I swear, sometimes I feel the “Spider Sunday” feature on my blog is a completely useless exercise. There are so many recurring hoaxes and urban legends about spiders that raise their ugly heads again and again and again,…now spread even faster through social media! Thank you so much, Facebook. Please feel free to share this post the next time you see an idiotic spider hoax surface. Here is my list of the worst of them, in no particular order.
Lethal spider species lurks under toilet seats. What anyone would have against the lovely and completely harmless Two-striped Jumping Spider Telamonia dimidiata is beyond me, but it is the chosen villain in a sinister campaign to scare everyone off of toilet seats in airports around the world. The original version blamed the non-existent Arachnius gluteus spider. The name alone should have tipped people off as to the authenticity of the reports (and made wise people smile and chuckle).
Daddy long-legs are the most venomous spiders, but they can’t bite people. First of all, “daddy long-legs” are not even spiders. They are arachnids, but in the order Opiliones and more properly called “harvestmen.” They are not venomous at all, and are mostly scavengers and opportunistic predators on weakened insects.
The average human swallows “x” number of spiders per year in their sleep. This is complete bunk (but I did once wake up with a dead German Cockroach in my mouth).
Somebody’s houseplant cactus explodes, liberating baby tarantulas. Really? Tarantula mothers don’t stick their eggs in cacti. They carefully wrap them up in a silken sac and guard them tenaciously at the bottom of their burrows. Once the eggs hatch, the female continues to guard them until their next molt, at which time they disperse.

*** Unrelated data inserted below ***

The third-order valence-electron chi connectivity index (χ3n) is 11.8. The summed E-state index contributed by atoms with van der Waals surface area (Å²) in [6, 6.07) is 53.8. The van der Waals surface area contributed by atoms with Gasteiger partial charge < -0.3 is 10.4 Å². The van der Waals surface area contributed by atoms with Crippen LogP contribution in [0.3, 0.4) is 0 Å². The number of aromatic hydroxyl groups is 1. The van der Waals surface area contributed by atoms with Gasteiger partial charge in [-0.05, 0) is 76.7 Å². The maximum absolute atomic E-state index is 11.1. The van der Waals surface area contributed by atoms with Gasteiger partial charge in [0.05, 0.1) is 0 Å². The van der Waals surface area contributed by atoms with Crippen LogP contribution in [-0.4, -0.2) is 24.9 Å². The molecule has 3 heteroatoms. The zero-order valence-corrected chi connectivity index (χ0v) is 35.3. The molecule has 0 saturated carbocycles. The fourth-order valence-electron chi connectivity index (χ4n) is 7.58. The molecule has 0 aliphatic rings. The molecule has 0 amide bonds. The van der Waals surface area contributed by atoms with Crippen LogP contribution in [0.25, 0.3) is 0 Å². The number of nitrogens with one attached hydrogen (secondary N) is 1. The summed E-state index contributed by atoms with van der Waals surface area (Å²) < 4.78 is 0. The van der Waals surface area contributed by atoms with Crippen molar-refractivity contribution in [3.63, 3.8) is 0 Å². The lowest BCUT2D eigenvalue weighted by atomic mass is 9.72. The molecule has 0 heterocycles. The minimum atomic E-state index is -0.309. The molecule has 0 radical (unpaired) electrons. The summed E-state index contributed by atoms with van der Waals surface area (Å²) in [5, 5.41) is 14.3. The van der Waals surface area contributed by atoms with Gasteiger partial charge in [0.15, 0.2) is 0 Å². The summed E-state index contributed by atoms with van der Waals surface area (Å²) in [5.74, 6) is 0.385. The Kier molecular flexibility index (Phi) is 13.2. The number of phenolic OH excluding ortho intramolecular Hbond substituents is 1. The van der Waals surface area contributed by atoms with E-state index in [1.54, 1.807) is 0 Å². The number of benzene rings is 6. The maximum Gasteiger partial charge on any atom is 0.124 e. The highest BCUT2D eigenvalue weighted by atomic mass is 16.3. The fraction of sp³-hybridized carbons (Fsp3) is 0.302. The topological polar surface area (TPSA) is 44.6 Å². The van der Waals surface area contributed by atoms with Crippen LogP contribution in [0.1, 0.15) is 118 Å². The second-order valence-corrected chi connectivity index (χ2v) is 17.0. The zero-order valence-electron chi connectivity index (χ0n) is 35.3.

The “Hobo Spider” is dangerously venomous. This is false, but also an enduring mystery. Tegenaria agrestis is native to Europe where it is most certainly harmless. Individual spiders from populations introduced in the U.S. have been implicated in necrotic wounds. One plausible theory is that victims of spider bites (or other puncture wounds wrongly attributed to spiders) have developed secondary bacterial infections. Stay tuned for further developments.
The above are just the tip of the proverbial iceberg, of course. A more complete listing can be found on Rod Crawford’s Spider Myths Page. When in doubt yourself, you can also consult Snopes.com, or one of the other websites cited in this article from TechRepublic.com.
Thank you for your attention, we now end this rant and return you to your regularly-scheduled programming of truth, fascination, and beauty.